Times are tough. You may find yourself in a bad situation. I want to encourage you, but I can only do so at the risk of sounding crass at first.
I have several friends who are experiencing the most financially difficult time of their lives. (Heck, my situation isn’t all peachy either.) Several months ago I spoke with a good friend who lost his job. He was previously pulling in over $100,000 per year and, for the first time in several years, he and his family had to think about how they spent money. He was falling into depression over it.
My advice? In so many words: “Tight finances aren’t the end of the world. Could be worse. Take advantage of the time you now have at home, pull your ideas together, make a game plan for your family.”
I knew my friend. He was open to the advice. He was no dummy and I knew he would be a gem to any employer who could use his talent. I knew he wouldn’t be unemployed for long, but he would if he continued wallowing in his depression.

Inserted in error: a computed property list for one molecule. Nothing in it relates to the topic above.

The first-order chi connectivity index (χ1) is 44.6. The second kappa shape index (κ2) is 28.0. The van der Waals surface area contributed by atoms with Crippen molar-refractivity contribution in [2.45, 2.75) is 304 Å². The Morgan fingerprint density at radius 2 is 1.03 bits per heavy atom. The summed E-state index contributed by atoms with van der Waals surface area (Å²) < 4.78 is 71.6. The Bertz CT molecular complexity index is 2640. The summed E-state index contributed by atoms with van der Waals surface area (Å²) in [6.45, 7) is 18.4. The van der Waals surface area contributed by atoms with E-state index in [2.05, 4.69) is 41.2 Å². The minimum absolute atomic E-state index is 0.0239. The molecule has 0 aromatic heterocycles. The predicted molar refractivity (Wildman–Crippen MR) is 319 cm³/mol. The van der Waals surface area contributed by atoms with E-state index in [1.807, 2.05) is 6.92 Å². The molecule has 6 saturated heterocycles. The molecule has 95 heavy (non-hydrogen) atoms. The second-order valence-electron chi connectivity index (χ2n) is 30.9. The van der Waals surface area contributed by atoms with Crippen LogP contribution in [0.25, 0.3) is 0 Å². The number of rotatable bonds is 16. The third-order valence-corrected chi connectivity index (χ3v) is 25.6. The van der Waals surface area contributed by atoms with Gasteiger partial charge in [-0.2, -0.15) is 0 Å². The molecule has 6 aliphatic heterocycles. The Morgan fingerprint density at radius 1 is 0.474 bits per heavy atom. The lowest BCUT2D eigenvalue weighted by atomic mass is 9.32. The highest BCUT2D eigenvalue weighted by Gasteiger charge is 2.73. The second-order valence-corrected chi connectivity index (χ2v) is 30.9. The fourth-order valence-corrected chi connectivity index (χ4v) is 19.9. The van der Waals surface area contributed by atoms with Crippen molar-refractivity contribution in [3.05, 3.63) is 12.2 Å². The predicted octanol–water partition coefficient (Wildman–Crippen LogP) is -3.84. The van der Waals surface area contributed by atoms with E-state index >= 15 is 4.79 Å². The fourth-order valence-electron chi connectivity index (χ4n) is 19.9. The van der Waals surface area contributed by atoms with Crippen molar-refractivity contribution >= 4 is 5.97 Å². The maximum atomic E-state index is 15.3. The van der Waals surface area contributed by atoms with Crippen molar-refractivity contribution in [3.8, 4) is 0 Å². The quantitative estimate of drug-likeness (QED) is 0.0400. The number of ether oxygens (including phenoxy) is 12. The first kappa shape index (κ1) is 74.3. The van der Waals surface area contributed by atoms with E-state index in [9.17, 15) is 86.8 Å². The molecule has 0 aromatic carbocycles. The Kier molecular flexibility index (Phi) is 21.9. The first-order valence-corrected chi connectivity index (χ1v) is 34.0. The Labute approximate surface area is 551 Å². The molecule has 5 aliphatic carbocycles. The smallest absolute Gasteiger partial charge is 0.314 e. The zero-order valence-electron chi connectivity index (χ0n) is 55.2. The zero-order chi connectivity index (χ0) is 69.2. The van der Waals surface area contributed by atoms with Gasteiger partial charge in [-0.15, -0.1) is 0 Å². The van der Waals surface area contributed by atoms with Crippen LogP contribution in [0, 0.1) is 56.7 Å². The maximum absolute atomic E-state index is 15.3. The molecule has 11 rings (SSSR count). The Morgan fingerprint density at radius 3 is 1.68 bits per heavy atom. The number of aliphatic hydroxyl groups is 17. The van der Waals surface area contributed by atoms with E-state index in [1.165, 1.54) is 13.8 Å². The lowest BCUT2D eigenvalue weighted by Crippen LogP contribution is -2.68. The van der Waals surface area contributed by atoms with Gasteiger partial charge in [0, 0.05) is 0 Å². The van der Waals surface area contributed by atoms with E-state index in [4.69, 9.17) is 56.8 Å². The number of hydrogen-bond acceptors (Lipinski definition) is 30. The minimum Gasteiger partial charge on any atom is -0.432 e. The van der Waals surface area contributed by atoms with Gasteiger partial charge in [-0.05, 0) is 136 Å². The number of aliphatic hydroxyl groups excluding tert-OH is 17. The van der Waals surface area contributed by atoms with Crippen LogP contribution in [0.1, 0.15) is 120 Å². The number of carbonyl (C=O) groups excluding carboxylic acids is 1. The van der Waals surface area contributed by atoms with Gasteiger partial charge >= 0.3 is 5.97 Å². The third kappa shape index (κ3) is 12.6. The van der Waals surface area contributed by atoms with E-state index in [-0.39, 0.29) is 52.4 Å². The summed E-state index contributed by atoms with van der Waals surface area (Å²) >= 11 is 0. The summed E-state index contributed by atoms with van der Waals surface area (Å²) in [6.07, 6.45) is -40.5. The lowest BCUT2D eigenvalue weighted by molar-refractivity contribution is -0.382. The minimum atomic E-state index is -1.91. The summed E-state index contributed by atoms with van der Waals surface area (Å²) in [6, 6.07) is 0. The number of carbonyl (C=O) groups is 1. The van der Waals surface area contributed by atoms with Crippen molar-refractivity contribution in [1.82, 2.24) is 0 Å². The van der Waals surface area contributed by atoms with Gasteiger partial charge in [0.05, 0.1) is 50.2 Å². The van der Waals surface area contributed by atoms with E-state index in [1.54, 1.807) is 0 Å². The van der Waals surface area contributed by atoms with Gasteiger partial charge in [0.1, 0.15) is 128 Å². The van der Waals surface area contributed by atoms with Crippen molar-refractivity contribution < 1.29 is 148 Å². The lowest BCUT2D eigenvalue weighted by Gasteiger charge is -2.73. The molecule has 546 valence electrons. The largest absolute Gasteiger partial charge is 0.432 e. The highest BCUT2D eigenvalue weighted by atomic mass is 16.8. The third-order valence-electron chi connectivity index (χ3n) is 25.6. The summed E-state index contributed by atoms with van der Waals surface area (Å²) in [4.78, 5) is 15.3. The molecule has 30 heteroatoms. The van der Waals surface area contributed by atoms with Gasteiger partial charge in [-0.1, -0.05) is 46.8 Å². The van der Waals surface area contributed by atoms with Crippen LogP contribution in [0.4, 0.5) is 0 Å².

Today, several months later, he’s back in a promising job and things are looking up. He and I reminisced a couple weeks ago about how great his future looks, and that, actually, the loss of his former job was probably the best change of direction he could have asked for. He now looks back at the time of depression as a waste.
Hard times, tightening of the finances, stacking bills, unemployment lines — these are difficult to deal with. I don’t want to make light of these depressing realities. But these things are not automatic victors in our lives. They don’t deserve to win the battle for our time, our family life, or our optimism.
Adversity is challenging, but hope can overcome it. Times will get better. When struggling financially, the best we can do is put one step in front of another and take advantage of the gifts God has given us at the moment.
Actually, that’s not a bad situation at all.